Are you concerned that a flap disc may overheat? Another option is to use a ceramic sanding disc.
5. Wire Wheels
An angle grinder’s wire wheel is one of the most visually striking wheel options. A wire wheel may be used to smooth off corrosion or paint on metal. Although a wire wheel may be used to polish strong metal, it is more likely to leave scratches on softer materials than a smooth one. This wheel lacks a central cutting or grinding disc and instead has bristle clusters that stick out in a circular pattern. These bristles may range from thin and straight to dense and tangled.
When working with an angle grinder, protective eyewear is a must. This is especially crucial when using a wire wheel, as the wires can easily break. The last thing you want is for something like that to fly into your eye.
A lot of inexperienced people I’ve seen using grinders don’t bother to follow even the most basic safety precautions. Given the significance of the topic, I felt compelled to devote an entire guide to the subject of angle grinder safety.
6. Paint Stripping Discs
You may also use anything other than a wire wheel to strip paint. A paint stripping disc is an alternate wheel that may be used in its place. A paint stripper may be preferable than a standard wire wheel if you’re dealing with wood, fibreglass, or a soft metal.
A paint remover wheel uses poly-fiber material in place of wire bristles. It effectively strips away paint without damaging the underlying surface in the process. It can also be used to clean up epoxy and similar residues.
7. Polishing Pads
You may be asking whether there is a special disc made for polishing at this stage. What you need is a buffing pad, often known as a polishing pad. Polishing pads come in a wide range of styles and materials. To get the best results, use a material that is suitable for the surface you want on apply it to. It’s recommended to use a wool buffing wheel for delicate surfaces, such as a car’s paint. Remember to take your time and polish carefully. Surface damage is likely if you choose a speed that is too high. There is a correlation between the size of the angle grinder and the range of speeds it can achieve.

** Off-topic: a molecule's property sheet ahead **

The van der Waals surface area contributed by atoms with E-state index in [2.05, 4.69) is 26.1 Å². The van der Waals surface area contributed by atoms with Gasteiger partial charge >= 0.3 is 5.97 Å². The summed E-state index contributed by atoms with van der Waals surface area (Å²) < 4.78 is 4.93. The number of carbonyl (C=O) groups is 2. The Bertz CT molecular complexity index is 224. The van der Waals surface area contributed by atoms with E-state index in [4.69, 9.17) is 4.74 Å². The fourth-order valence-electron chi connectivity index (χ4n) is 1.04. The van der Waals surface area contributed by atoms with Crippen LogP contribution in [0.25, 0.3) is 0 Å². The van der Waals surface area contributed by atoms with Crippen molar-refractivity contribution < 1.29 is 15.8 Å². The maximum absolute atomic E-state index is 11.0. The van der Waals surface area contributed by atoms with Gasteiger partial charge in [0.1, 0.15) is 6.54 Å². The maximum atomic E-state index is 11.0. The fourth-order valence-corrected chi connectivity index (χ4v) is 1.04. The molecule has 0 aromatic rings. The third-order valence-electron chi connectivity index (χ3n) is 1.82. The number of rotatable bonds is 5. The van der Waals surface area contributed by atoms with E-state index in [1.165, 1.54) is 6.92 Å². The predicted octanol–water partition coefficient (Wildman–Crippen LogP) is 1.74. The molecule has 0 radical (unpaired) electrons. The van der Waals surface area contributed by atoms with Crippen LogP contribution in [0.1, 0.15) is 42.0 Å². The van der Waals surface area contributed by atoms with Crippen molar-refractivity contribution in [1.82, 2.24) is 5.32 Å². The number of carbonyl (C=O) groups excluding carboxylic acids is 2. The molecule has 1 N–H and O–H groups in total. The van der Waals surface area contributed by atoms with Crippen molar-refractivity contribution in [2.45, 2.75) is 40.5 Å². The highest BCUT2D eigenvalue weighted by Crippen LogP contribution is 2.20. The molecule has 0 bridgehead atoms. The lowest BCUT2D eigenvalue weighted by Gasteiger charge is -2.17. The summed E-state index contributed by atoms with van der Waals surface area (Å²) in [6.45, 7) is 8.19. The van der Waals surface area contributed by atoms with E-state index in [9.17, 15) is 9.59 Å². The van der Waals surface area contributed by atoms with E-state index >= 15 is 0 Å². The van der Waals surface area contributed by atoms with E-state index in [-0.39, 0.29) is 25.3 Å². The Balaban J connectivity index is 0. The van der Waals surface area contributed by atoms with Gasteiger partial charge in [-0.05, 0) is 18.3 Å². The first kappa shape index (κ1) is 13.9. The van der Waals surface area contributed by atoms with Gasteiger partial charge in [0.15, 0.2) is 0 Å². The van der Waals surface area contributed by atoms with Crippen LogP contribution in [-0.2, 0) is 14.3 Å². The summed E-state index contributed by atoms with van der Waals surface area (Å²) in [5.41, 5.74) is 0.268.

9. Wood Cutting Discs
We’ve discussed using an angle grinder to cut or grind wood a few times already. However, you are aware that some discs are designed to work solely with tougher materials. They aren’t ideal for woodworking and might easily ruin your product if you try to use them to make cuts or carvings. Is it true that one may get a disc that specifically cuts wood? In a word, yeah.
Discs used for cutting wood have a circular blade with teeth on it. The tungsten carbide tips are easily distinguishable. Carbide is so hard that it is used as the cutting edge on wood cutting discs. In fact, you can’t sharpen carbide points without using diamond.
10. Wood Carving Discs
In addition to wood cutting discs, wood carving discs may be necessary if you want to do any carving, shaping, or grinding with your woodworking.
Carbide teeth are a common feature of these discs. A wood carving disc, however, is more of a donut form than a flat circle. There are no teeth at the outside margins. In its place, they spread out across the whole rim. Typically, there are hundreds of them. Such a disc is excellent for forming a concave surface, such as when hollowing out the centre of a wooden bowl. Keep in mind that wood requires a different approach than metal or concrete. As a rule, such components are consistent. Natural knots and rounded edges are what set wood apart. Care must be taken while using a wood carving or cutting disc to avoid catching on irregularities such as these. This is more likely to occur on certain wheel types.